12 drugs you should never take (part 2 of 3)

| By Dr. Ronald Hoffman

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Last week, I gave you the first four medications on my list of the “12 drugs you should never take.” If you missed that installment, you can read it here. This week, I continue with the next third of the list. Please share this important info with your friends and loved ones.

Without further ado, drugs 5 through 8: 

ts_pillmousetrap_sm25) Fluoroquinolone drugs, which include Levaquin, Cipro, Floxin, Noroxin and Avelox, are frequently used for urinary tract, upper respiratory, GI and skin infections. Over-reliance on this powerful new class of antibiotics has been engendered by emerging antibiotic resistance due to indiscriminate use of our old standby “big guns” like penicillin and erythromycin. After 9-11, there was a run on pharmacies as people stockpiled Cipro over fears that an anthrax biowarfare attack was imminent. 

But these drugs pose serious dangers. Admittedly, taking Levaquin or Cipro isn’t quite tantamount to playing Russian Roulette. Your odds of suffering a serious side effect are more like one in a thousand. But when these side effects occur, they can be very nasty. Approximately half of the fluoroquinolones that were once on the market have now been removed from clinical practice due to their severe toxicities. The Adverse Event Reporting System (AERS) is a national data-gathering agency that is estimated to capture data on just 10 percent of actual harmful drug reactions. This means that 90 percent of adverse reactions to drugs may be missed.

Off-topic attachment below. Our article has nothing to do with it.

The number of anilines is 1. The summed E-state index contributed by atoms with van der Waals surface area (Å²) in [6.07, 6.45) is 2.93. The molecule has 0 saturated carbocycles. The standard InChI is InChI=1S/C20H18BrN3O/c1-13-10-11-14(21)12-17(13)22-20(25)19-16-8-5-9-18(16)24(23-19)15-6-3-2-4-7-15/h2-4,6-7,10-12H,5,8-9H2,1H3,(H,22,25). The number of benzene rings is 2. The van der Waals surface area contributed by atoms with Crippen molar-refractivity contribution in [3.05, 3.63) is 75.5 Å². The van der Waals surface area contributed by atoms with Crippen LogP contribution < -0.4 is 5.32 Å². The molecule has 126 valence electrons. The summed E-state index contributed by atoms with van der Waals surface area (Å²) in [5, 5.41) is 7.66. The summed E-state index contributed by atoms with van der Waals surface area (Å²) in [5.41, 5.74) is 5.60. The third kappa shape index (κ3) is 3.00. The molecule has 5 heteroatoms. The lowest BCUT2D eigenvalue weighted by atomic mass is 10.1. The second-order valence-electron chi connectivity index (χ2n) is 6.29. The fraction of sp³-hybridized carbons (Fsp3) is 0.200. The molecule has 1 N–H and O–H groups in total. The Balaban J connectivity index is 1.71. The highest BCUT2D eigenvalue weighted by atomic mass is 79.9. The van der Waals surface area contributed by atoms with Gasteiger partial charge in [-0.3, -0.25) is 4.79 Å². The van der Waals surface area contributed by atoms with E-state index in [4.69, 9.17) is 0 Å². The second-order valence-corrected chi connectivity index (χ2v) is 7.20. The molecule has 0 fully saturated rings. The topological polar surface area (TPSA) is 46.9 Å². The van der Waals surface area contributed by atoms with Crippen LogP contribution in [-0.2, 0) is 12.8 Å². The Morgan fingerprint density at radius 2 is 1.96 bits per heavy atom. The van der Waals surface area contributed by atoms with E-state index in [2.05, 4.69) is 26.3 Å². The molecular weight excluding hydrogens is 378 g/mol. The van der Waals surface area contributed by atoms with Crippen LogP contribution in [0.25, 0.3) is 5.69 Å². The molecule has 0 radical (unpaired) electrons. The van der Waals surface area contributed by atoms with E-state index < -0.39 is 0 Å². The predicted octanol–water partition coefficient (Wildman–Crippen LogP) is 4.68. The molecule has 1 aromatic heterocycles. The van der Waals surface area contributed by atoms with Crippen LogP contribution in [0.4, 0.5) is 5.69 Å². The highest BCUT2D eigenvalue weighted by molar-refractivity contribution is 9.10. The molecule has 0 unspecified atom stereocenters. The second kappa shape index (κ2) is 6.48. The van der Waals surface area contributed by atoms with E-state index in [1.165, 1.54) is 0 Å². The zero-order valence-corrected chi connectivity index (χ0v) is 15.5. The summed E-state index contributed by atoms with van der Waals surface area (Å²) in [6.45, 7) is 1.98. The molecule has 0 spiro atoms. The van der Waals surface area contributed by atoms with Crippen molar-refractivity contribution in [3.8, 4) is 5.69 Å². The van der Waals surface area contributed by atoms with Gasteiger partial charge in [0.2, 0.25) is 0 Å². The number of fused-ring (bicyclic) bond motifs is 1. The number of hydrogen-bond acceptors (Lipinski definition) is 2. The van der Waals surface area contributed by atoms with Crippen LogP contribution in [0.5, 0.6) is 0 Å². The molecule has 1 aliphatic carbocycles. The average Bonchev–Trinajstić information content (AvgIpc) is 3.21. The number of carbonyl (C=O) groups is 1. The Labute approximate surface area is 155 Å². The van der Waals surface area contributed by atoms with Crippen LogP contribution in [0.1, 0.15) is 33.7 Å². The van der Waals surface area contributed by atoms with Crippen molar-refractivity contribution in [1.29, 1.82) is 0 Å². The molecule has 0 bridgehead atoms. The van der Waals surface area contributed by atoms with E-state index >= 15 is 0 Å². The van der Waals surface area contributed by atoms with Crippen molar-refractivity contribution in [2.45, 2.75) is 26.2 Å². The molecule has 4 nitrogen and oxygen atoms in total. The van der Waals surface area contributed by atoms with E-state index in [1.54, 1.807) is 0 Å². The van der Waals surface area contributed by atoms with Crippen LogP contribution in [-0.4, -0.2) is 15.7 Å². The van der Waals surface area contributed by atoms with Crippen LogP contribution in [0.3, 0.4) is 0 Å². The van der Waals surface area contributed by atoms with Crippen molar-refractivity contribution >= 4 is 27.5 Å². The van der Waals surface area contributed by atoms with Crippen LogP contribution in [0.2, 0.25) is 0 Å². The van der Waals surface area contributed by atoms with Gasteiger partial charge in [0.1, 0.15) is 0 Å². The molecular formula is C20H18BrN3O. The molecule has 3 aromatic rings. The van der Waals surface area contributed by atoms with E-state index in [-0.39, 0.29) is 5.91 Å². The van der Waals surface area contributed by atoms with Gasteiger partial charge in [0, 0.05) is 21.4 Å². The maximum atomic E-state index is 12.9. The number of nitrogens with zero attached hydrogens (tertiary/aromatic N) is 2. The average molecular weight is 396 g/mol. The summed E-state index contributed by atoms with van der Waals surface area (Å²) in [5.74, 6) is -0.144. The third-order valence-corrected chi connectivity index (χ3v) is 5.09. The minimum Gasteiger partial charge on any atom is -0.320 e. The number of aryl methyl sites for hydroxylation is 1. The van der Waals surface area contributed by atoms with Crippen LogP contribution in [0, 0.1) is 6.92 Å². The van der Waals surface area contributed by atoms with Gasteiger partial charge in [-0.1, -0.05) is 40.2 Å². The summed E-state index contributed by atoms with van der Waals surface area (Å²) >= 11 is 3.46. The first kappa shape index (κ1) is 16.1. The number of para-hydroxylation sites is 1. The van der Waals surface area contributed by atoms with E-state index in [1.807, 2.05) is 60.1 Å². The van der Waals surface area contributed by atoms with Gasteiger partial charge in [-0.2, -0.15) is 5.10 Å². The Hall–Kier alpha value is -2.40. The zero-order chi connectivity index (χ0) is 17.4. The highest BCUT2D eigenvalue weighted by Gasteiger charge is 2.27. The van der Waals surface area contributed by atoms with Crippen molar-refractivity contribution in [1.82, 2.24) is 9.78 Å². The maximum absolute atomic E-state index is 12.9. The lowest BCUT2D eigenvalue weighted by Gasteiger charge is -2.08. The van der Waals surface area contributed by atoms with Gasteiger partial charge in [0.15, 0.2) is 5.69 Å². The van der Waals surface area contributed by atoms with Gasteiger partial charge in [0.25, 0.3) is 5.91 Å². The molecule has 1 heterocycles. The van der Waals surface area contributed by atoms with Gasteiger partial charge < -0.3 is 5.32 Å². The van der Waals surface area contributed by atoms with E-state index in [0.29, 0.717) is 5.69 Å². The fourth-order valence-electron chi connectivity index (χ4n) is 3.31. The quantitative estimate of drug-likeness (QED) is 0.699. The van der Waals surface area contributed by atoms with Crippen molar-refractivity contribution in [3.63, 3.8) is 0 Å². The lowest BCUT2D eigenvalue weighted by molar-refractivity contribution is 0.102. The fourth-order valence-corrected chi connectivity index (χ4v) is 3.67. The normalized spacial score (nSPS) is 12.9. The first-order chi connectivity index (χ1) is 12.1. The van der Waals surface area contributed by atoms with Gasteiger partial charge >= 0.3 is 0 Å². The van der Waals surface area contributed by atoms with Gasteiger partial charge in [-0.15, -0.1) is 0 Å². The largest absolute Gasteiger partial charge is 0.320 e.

Nevertheless, AERS picked up reports of 2,500 deaths linked to, but not necessarily caused by fluoroquinolone between 1997 and 2010. Another 45,000 negative side effects were picked up in the same time period. The overall frequency of fluoroquinolone-associated Achilles tendon rupture in patients treated with ciprofloxacin or levofloxacin has been estimated at 17 per 100,000 treatments. This is a devastating injury that I’ve seen in several patients after taking Cipro. The tendon rupture occurred while they were simply walking normally-–not exerting themselves or running a marathon. 

Serious C. difficile diarrhea is a frequent consequence of taking powerful broad-spectrum antibiotics. But by far the most dread side effect of these drugs is FQ Syndrome, a mysterious, incurable chronic ailment that consists of a bewildering array of symptoms: muscle atrophy, debilitating nerve pain, psychiatric symptoms, chronic fatigue, skin problems, retinal tears, dizziness and vertigo, and many other seemingly unrelated problems. 

www.SaferPills.org is a patient advocacy group that offers resources to sufferers of FQ syndrome and campaigns for wider disclosure of the dangers of fluoroquinolone antibiotics. 

BOTTOM LINE: If your doctor prescribes one of these drugs for you, ask if antibiotics will really hasten the resolution of what might turn out to be a self-limited infection; if you must take an antibiotic, see if there’s not a safer alternative to try first. 

6) Tysabri. Originally embraced as a safe, effective treatment for multiple sclerosis and Crohn’s disease, Tysabri has drawn fire lately because of its potential for causing devastating side effects.